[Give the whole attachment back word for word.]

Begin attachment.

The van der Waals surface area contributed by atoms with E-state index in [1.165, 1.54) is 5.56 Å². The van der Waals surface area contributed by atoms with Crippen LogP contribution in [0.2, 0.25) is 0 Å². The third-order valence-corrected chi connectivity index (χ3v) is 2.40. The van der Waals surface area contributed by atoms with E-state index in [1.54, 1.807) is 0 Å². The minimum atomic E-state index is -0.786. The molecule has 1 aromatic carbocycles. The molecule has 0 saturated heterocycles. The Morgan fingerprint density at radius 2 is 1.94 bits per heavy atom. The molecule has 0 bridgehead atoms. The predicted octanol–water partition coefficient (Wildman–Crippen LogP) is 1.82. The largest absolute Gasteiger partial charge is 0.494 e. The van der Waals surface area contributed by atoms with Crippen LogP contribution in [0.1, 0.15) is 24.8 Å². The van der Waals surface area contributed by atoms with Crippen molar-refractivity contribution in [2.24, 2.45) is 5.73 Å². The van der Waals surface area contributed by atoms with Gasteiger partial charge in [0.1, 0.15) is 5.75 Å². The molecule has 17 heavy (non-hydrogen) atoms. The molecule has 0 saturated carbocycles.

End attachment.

The van der Waals surface area contributed by atoms with E-state index in [1.165, 1.54) is 5.56 Å². The van der Waals surface area contributed by atoms with Crippen LogP contribution in [0.2, 0.25) is 0 Å². The third-order valence-corrected chi connectivity index (χ3v) is 2.40. The van der Waals surface area contributed by atoms with E-state index in [1.54, 1.807) is 0 Å². The minimum atomic E-state index is -0.786. The molecule has 1 aromatic carbocycles. The molecule has 0 saturated heterocycles. The Morgan fingerprint density at radius 2 is 1.94 bits per heavy atom. The molecule has 0 bridgehead atoms. The predicted octanol–water partition coefficient (Wildman–Crippen LogP) is 1.82. The largest absolute Gasteiger partial charge is 0.494 e. The van der Waals surface area contributed by atoms with Crippen LogP contribution in [0.1, 0.15) is 24.8 Å². The van der Waals surface area contributed by atoms with Crippen molar-refractivity contribution in [2.24, 2.45) is 5.73 Å². The van der Waals surface area contributed by atoms with Gasteiger partial charge in [0.1, 0.15) is 5.75 Å². The molecule has 17 heavy (non-hydrogen) atoms. The molecule has 0 saturated carbocycles.